'A lot of work to do' for GM, Unifor as 3,900 GM workers face strike deadline
Unifor president Jerry Dias rejects argument GM has no product for Oshawa plant, a sticking point
Canada's autoworkers' union Unifor and General Motors Co made little progress resolving the key issue of new investment in contract talks late on Sunday, the union's president said, just over 24 hours ahead of a strike deadline.
The automaker and the union representing its Canadian manufacturing workers have been divided over union demands that GM commit to building new vehicle models at its Oshawa, Ont., plant.
"There's a hell of a lot of work to do and not a lot of time with which to do it," said Unifor National President Jerry Dias in an interview.
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Asked whether the two sides were discussing a new product for GM's Oshawa assembly, Dias said: "They understand that they have to do something, but we're not really talking about anything specific, which is problematic."
Dias said the union has not yet received a contract proposal from GM, but he remains confident the automaker will eventually offer a product. He said the union will not extend its strike deadline. GM declined to comment.
A four-year contract covering the workers of GM, Fiat Chrysler Automobiles and Ford Motor Co in the province of Ontario expires on Monday.
The union chose GM as its strike target for contract talks, with any deal setting the pattern for the next round of talks with the other manufacturers. Contract talks could save 2,500 jobs at GM's Oshawa car assembly or take the plant one step closer to closure.
Industry struggling in Canada
There are no obvious products that would go into GM's Oshawa plant and the automaker has previously said it will only make future product decisions after a labour deal. Pensions and wages are also on the table.
Dias said no specific model has been discussed so far, but rejected the argument that GM has no product to allocate to the Oshawa plant.
"There has been a straight migration of products from north to south. There's no reason why there can't be a migration from south to north," he said.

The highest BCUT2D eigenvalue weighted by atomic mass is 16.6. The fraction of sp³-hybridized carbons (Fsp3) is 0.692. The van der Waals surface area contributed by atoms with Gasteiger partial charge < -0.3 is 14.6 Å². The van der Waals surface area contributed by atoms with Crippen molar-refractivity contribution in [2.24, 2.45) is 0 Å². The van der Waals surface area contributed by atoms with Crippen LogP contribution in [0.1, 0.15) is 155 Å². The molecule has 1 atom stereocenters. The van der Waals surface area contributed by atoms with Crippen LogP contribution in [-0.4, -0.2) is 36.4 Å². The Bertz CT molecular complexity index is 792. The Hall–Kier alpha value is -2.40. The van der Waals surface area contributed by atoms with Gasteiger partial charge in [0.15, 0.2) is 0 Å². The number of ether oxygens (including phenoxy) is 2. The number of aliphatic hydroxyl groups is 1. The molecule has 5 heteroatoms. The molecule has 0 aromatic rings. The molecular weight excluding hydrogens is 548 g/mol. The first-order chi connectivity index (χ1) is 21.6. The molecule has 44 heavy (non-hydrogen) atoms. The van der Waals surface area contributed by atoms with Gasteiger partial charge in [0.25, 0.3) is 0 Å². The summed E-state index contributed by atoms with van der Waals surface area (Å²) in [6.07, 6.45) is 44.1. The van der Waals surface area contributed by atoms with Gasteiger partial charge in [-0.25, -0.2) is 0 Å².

Canada has been struggling to get new investment from automakers in its once-thriving car industry, losing out to the southern United States and lower-cost Mexico. Between 2001 and 2013, some 14,300 jobs were lost in vehicle manufacturing in Canada, according to the Automotive Policy Research Centre in Hamilton, Ont.
Still, the union has said it will not sign without a vehicle commitment, calling it pivotal for the future of Canada's auto industry.
The strike would affect workers at GM's Oshawa vehicle assembly and St. Catharines, Ont., powertrain plants.
It could also have serious implications for parts makers, including Lakeside Plastics in Woodstock, Ont., which supplies parts for General Motors. The company told the Windsor Star a strike could force layoffs at the parts maker, which employs 400 people.
GM was already on the verge of shutting one of two assembly lines at its Oshawa plant, with several vehicles either produced in another country or expected to move in 2017.
Strike effectiveness depends on CAMI solidarity
A strike at Oshawa, which assembles the Chevrolet Impala, Buick Regal and Cadillac XTS sedans as well as some other overflow work, would not cause much hardship for GM.
But if workers at its Ingersoll, Ont., CAMI plant support the strike and refuse to install engines and transmissions diverted from U.S. or Mexican plants, it would be more damaging for GM.
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The CAMI plant assembles GM's strong-selling Chevrolet Equinox and the GMC Terrain. Workers there have the same union but a different contract.
The U.S. United Auto Workers has said it will support its Canadian counterpart, but declined to say whether it would refuse work at American GM plants in the event of a strike north of the border.
With files from CBC News and The Associated Press